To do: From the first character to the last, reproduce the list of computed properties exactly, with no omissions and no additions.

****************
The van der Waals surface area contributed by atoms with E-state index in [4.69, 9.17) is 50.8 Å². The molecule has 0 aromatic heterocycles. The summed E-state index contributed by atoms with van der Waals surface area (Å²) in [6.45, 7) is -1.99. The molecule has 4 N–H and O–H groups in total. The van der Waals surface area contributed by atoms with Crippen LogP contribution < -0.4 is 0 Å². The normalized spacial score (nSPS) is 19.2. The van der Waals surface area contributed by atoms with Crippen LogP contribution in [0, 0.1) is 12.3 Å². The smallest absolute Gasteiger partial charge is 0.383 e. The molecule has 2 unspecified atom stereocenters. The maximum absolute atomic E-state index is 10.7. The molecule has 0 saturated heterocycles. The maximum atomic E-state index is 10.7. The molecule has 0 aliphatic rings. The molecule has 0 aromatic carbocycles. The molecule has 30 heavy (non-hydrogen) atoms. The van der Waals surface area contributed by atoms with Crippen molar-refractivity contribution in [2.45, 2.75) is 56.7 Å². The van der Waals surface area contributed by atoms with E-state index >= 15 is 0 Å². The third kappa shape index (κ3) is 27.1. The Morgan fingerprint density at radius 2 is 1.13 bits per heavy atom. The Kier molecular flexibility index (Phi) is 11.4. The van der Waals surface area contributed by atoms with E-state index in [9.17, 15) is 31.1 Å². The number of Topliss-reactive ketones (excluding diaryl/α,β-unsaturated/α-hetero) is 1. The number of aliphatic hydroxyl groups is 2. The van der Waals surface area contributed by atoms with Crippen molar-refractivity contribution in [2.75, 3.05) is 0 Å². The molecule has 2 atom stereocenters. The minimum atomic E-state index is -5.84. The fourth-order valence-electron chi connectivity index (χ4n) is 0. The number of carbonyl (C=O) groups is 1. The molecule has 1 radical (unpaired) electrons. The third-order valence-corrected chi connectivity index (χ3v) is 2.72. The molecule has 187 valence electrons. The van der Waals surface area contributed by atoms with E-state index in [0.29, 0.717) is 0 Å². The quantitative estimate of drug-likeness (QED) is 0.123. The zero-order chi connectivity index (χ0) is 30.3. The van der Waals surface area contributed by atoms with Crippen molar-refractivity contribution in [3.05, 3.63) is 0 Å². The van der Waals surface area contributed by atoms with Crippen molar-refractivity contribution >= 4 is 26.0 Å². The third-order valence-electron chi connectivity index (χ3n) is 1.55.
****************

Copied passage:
The van der Waals surface area contributed by atoms with E-state index in [4.69, 9.17) is 50.8 Å². The molecule has 0 aromatic heterocycles. The summed E-state index contributed by atoms with van der Waals surface area (Å²) in [6.45, 7) is -1.99. The molecule has 4 N–H and O–H groups in total. The van der Waals surface area contributed by atoms with Crippen LogP contribution < -0.4 is 0 Å². The normalized spacial score (nSPS) is 19.2. The van der Waals surface area contributed by atoms with Crippen LogP contribution in [0, 0.1) is 12.3 Å². The smallest absolute Gasteiger partial charge is 0.383 e. The molecule has 2 unspecified atom stereocenters. The maximum absolute atomic E-state index is 10.7. The molecule has 0 saturated heterocycles. The maximum atomic E-state index is 10.7. The molecule has 0 aliphatic rings. The molecule has 0 aromatic carbocycles. The molecule has 30 heavy (non-hydrogen) atoms. The van der Waals surface area contributed by atoms with Crippen molar-refractivity contribution in [2.45, 2.75) is 56.7 Å². The van der Waals surface area contributed by atoms with E-state index >= 15 is 0 Å². The third kappa shape index (κ3) is 27.1. The Morgan fingerprint density at radius 2 is 1.13 bits per heavy atom. The Kier molecular flexibility index (Phi) is 11.4. The van der Waals surface area contributed by atoms with E-state index in [9.17, 15) is 31.1 Å². The number of Topliss-reactive ketones (excluding diaryl/α,β-unsaturated/α-hetero) is 1. The number of aliphatic hydroxyl groups is 2. The van der Waals surface area contributed by atoms with Crippen molar-refractivity contribution in [2.75, 3.05) is 0 Å². The molecule has 2 atom stereocenters. The minimum atomic E-state index is -5.84. The fourth-order valence-electron chi connectivity index (χ4n) is 0. The number of carbonyl (C=O) groups is 1. The molecule has 1 radical (unpaired) electrons. The third-order valence-corrected chi connectivity index (χ3v) is 2.72. The molecule has 187 valence electrons. The van der Waals surface area contributed by atoms with E-state index in [0.29, 0.717) is 0 Å². The quantitative estimate of drug-likeness (QED) is 0.123. The zero-order chi connectivity index (χ0) is 30.3. The van der Waals surface area contributed by atoms with Crippen molar-refractivity contribution in [3.05, 3.63) is 0 Å². The van der Waals surface area contributed by atoms with Crippen molar-refractivity contribution >= 4 is 26.0 Å². The third-order valence-electron chi connectivity index (χ3n) is 1.55.